If We Value Paraprofessionals, We Should Pay Them More

I am so thankful for the love these individuals have for our children with special needs. Without my son’s aide, I don’t know where my husband or I would be this school year, let alone my son. My fight for the educational rights of my child has lit a fire of advocacy in me for all children with special needs. My son’s new one-on-one aide has literally changed our lives. I can focus on teaching for the first time in over a year. I can give my best to my students daily. I was even able to take my students on a field trip, something I was afraid to do last year. I am not only back to the teacher I once was, but my son is getting the education he deserves. Our personal experience with the importance of special education aides has also made me want to advocate for those paraprofessionals who work with all children daily.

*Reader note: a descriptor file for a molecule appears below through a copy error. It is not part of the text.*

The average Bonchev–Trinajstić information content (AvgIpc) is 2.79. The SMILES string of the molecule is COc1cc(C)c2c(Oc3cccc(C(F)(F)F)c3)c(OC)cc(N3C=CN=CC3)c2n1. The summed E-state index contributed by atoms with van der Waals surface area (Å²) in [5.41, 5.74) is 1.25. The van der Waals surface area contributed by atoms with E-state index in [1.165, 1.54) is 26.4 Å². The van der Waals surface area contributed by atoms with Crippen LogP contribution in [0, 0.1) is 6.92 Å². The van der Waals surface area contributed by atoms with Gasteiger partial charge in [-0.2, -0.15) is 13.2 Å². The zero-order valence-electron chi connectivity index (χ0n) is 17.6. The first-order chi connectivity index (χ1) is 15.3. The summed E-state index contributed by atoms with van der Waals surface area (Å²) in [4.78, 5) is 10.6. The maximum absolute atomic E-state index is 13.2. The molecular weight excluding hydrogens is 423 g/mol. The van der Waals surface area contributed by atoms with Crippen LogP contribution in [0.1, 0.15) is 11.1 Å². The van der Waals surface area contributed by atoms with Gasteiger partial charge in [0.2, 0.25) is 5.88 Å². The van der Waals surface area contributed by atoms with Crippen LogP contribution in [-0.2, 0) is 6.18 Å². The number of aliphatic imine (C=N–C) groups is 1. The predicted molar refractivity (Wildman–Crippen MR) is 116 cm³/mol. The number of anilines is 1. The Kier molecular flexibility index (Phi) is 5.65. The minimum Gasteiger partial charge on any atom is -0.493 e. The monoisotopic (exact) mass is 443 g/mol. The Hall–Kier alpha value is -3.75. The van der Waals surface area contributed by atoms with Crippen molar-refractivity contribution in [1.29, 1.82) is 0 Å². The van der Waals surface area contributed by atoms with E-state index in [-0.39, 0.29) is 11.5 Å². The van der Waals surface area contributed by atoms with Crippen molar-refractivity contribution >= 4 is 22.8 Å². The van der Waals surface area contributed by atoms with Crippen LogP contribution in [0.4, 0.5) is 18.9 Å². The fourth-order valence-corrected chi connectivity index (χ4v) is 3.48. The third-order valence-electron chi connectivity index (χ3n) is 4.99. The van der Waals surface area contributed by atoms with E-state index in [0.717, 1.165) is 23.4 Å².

Our son’s aide and other paraprofessionals deserve a living wage and more. They need to be compensated for the often selfless and thankless work they do. Why would educators continue to fight for higher teacher pay without also fighting for more pay for the ones who provide so many essential, and oftentimes emergency, services for students with special needs? They care for our most precious, often overlooked, and vulnerable student population. Our children deserve the best. If we truly believe that, then there should be no question about increasing the pay for the qualified, experienced, and dedicated paraprofessionals who care for the children who need them the most.